The use of culture by the Iranian government as a tool to restrict the rights of women and girls is misplaced, the experts warned. “Culture is formed and evolves with the participation of all,” they said.
By using terms such as “nudity, lack of chastity, lack of hijab, bad dressing and acts against public decency leading to disturbance of peace”, the draft law seeks to authorise public institutions to deny essential services and opportunities to persons who fail to comply with compulsory veiling. Directors and managers of organisations who fail to implement the law could also be punished.
“The weaponisation of “public morals” to deny women and girls their freedom of expression is deeply disempowering and will entrench and expand gender discrimination and marginalisation, with wider negative consequences for children and society as a whole,” the experts said.
The morality police have also been reportedly redeployed in some areas since early July 2023, potentially to enforce compulsory veiling requirements.
“After months of nationwide protests over the death of Jina Mahsa Amini and against restrictive veiling laws, the authorities have introduced a tiered system of punishments targeting women and girls,” the experts said. “The punishments include deprivation of a range of basic freedoms and social and economic rights, which will disproportionately affect economically marginalised women,” they said.
“We urge authorities to reconsider the compulsory hijab legislation in compliance with international human rights law, and to ensure the full enjoyment of human rights for all women and girls in Iran,” the experts said.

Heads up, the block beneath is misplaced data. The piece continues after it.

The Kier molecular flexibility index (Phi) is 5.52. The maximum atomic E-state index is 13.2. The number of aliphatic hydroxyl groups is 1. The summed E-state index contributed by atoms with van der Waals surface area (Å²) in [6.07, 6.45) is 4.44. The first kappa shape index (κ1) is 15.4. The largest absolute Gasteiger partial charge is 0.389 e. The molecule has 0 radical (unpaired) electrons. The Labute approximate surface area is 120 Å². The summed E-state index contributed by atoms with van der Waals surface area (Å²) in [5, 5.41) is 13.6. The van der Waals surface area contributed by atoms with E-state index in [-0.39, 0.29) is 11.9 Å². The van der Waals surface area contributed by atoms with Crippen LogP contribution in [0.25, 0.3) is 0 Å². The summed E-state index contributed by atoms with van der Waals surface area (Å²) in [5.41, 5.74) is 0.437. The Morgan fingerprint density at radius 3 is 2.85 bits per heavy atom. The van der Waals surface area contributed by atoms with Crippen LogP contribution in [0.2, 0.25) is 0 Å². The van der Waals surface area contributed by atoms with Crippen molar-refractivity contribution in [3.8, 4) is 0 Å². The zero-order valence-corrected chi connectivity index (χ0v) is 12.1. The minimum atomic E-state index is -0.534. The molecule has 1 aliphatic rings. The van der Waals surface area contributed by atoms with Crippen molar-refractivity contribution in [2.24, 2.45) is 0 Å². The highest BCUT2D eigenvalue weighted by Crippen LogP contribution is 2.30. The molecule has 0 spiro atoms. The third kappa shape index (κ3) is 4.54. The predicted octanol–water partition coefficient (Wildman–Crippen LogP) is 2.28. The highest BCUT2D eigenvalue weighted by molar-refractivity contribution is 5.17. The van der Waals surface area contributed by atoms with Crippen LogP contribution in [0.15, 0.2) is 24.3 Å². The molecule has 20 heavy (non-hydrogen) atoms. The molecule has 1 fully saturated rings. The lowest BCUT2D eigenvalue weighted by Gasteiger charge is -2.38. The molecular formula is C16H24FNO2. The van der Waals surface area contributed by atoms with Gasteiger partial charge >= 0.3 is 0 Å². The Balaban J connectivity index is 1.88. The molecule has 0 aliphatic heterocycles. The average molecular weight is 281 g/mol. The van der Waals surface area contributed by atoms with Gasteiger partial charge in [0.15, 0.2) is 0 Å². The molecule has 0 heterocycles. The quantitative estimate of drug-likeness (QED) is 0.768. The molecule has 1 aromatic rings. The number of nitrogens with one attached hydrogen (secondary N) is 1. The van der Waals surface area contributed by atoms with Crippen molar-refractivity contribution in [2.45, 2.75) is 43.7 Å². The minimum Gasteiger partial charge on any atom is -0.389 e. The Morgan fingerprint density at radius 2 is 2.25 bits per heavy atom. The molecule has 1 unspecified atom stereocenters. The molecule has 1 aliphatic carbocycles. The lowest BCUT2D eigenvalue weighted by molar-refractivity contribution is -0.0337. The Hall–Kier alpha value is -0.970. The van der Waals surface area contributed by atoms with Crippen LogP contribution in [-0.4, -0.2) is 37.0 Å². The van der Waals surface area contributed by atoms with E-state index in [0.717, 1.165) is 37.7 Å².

India – Passing of Women’s Reservation Bill
UN High Commissioner for Human Rights Volker Turk welcomes the passage of the Women’s Reservation Bill in India, which will reserve one third of seats in national and state parliaments for women.
This landmark bill, passed by both houses of parliament, will also constitutionally entrench women’s representation in parliament, and be a transformative move in upholding the right to participation for women and gender equality in India.
Looking at the example India has set, the High Commissioner calls on parliamentarians around the world to adopt legislative measures – including, where necessary, gender quotas – in order to ensure women’s voices at the centre of their nations’ political discourse, in full parity with others.
The Bill requires ratification by at least 50 percent of the states, and we call for their swift support. The High Commissioner calls on the Government to implement the new system as soon as possible, alongside the existing reservation for ‘scheduled castes’ and ‘scheduled tribes’.
We stress the importance of fostering an enabling environment for the participation of women from all backgrounds in public life – which can have profound, positive implications for society as a whole.
This is an important step towards implementation of the Sustainable Development Goals as well as India’s obligations under the UN Convention on the Elimination of All Forms of Discrimination Against Women.
http://www.ohchr.org/en/press-briefing-notes/2023/09/india-passing-womens-reservation-bill http://carnegieendowment.org/2023/09/26/india-s-new-gender-quota-law-is-win-for-women-mostly-pub-90644 http://www.ohchr.org/en/topic/gender-equality-and-womens-rights